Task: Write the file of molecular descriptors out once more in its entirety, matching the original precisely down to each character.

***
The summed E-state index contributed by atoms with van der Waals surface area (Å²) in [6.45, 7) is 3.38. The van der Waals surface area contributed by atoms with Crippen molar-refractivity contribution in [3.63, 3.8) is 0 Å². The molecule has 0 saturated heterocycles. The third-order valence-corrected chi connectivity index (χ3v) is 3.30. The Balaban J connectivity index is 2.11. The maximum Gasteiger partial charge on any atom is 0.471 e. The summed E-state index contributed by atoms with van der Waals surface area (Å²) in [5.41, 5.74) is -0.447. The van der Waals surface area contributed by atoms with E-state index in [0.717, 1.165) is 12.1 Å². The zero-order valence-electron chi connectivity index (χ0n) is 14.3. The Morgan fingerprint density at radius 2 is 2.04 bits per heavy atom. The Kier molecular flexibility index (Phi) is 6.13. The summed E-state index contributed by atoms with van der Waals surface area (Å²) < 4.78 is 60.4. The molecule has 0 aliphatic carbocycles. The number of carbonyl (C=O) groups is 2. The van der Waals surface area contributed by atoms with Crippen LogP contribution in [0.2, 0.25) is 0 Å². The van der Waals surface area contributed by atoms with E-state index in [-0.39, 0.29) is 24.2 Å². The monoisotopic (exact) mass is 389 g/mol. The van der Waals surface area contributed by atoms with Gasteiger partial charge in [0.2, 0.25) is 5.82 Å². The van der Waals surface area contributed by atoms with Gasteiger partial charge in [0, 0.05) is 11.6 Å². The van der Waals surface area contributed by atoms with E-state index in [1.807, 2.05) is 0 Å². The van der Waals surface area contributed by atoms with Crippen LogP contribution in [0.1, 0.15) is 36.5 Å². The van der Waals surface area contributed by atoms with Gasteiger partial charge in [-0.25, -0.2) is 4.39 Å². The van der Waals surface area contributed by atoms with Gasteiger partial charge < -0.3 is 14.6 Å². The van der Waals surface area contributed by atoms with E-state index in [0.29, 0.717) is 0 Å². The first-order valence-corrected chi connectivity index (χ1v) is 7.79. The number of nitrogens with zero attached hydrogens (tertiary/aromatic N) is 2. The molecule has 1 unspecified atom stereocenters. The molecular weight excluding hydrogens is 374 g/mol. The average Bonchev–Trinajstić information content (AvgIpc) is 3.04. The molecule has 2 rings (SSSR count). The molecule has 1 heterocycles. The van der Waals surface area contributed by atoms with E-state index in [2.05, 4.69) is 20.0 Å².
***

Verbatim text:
The summed E-state index contributed by atoms with van der Waals surface area (Å²) in [6.45, 7) is 3.38. The van der Waals surface area contributed by atoms with Crippen molar-refractivity contribution in [3.63, 3.8) is 0 Å². The molecule has 0 saturated heterocycles. The third-order valence-corrected chi connectivity index (χ3v) is 3.30. The Balaban J connectivity index is 2.11. The maximum Gasteiger partial charge on any atom is 0.471 e. The summed E-state index contributed by atoms with van der Waals surface area (Å²) in [5.41, 5.74) is -0.447. The van der Waals surface area contributed by atoms with E-state index in [0.717, 1.165) is 12.1 Å². The zero-order valence-electron chi connectivity index (χ0n) is 14.3. The Morgan fingerprint density at radius 2 is 2.04 bits per heavy atom. The Kier molecular flexibility index (Phi) is 6.13. The summed E-state index contributed by atoms with van der Waals surface area (Å²) < 4.78 is 60.4. The molecule has 0 aliphatic carbocycles. The number of carbonyl (C=O) groups is 2. The van der Waals surface area contributed by atoms with Crippen LogP contribution in [0.2, 0.25) is 0 Å². The van der Waals surface area contributed by atoms with E-state index in [-0.39, 0.29) is 24.2 Å². The monoisotopic (exact) mass is 389 g/mol. The van der Waals surface area contributed by atoms with Gasteiger partial charge in [0.2, 0.25) is 5.82 Å². The van der Waals surface area contributed by atoms with Gasteiger partial charge in [0, 0.05) is 11.6 Å². The van der Waals surface area contributed by atoms with E-state index in [1.807, 2.05) is 0 Å². The van der Waals surface area contributed by atoms with Crippen LogP contribution in [0.1, 0.15) is 36.5 Å². The van der Waals surface area contributed by atoms with Gasteiger partial charge in [-0.25, -0.2) is 4.39 Å². The van der Waals surface area contributed by atoms with Gasteiger partial charge < -0.3 is 14.6 Å². The van der Waals surface area contributed by atoms with E-state index in [0.29, 0.717) is 0 Å². The first-order valence-corrected chi connectivity index (χ1v) is 7.79. The number of nitrogens with zero attached hydrogens (tertiary/aromatic N) is 2. The molecule has 1 unspecified atom stereocenters. The molecular weight excluding hydrogens is 374 g/mol. The average Bonchev–Trinajstić information content (AvgIpc) is 3.04. The molecule has 2 rings (SSSR count). The molecule has 1 heterocycles. The van der Waals surface area contributed by atoms with E-state index in [2.05, 4.69) is 20.0 Å².